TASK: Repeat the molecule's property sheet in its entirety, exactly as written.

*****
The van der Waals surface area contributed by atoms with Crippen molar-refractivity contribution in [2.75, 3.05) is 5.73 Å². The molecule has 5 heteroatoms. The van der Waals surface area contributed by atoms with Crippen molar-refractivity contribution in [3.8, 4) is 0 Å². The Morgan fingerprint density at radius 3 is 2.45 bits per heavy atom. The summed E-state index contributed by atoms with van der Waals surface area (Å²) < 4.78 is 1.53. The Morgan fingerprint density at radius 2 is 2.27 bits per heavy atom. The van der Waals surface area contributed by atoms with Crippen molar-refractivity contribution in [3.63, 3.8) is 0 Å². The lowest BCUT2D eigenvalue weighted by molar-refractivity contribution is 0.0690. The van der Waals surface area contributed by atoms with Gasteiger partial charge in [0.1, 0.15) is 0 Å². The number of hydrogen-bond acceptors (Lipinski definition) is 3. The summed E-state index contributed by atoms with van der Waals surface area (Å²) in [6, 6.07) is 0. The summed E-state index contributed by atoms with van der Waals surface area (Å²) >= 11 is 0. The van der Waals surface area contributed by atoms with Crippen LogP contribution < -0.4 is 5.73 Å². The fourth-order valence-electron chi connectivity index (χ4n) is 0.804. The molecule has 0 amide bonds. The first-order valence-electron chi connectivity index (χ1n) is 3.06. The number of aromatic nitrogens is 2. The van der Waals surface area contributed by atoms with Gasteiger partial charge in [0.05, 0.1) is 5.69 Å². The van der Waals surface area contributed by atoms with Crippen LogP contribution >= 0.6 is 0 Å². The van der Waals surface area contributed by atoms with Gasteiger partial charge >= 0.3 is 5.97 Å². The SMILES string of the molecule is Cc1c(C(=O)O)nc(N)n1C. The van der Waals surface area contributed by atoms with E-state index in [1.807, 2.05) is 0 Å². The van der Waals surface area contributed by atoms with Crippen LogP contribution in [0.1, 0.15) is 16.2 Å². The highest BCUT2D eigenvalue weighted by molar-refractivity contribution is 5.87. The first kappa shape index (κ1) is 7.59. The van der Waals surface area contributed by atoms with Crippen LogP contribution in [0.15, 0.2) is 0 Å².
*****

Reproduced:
The van der Waals surface area contributed by atoms with Crippen molar-refractivity contribution in [2.75, 3.05) is 5.73 Å². The molecule has 5 heteroatoms. The van der Waals surface area contributed by atoms with Crippen molar-refractivity contribution in [3.8, 4) is 0 Å². The Morgan fingerprint density at radius 3 is 2.45 bits per heavy atom. The summed E-state index contributed by atoms with van der Waals surface area (Å²) < 4.78 is 1.53. The Morgan fingerprint density at radius 2 is 2.27 bits per heavy atom. The van der Waals surface area contributed by atoms with Crippen molar-refractivity contribution in [3.63, 3.8) is 0 Å². The lowest BCUT2D eigenvalue weighted by molar-refractivity contribution is 0.0690. The van der Waals surface area contributed by atoms with Gasteiger partial charge in [0.1, 0.15) is 0 Å². The number of hydrogen-bond acceptors (Lipinski definition) is 3. The summed E-state index contributed by atoms with van der Waals surface area (Å²) in [6, 6.07) is 0. The summed E-state index contributed by atoms with van der Waals surface area (Å²) >= 11 is 0. The van der Waals surface area contributed by atoms with Crippen LogP contribution < -0.4 is 5.73 Å². The fourth-order valence-electron chi connectivity index (χ4n) is 0.804. The molecule has 0 amide bonds. The first-order valence-electron chi connectivity index (χ1n) is 3.06. The number of aromatic nitrogens is 2. The van der Waals surface area contributed by atoms with Gasteiger partial charge in [0.05, 0.1) is 5.69 Å². The van der Waals surface area contributed by atoms with Crippen LogP contribution >= 0.6 is 0 Å². The van der Waals surface area contributed by atoms with Gasteiger partial charge >= 0.3 is 5.97 Å². The SMILES string of the molecule is Cc1c(C(=O)O)nc(N)n1C. The van der Waals surface area contributed by atoms with E-state index in [1.807, 2.05) is 0 Å². The van der Waals surface area contributed by atoms with Crippen LogP contribution in [0.1, 0.15) is 16.2 Å². The highest BCUT2D eigenvalue weighted by molar-refractivity contribution is 5.87. The first kappa shape index (κ1) is 7.59. The van der Waals surface area contributed by atoms with Crippen LogP contribution in [0.15, 0.2) is 0 Å².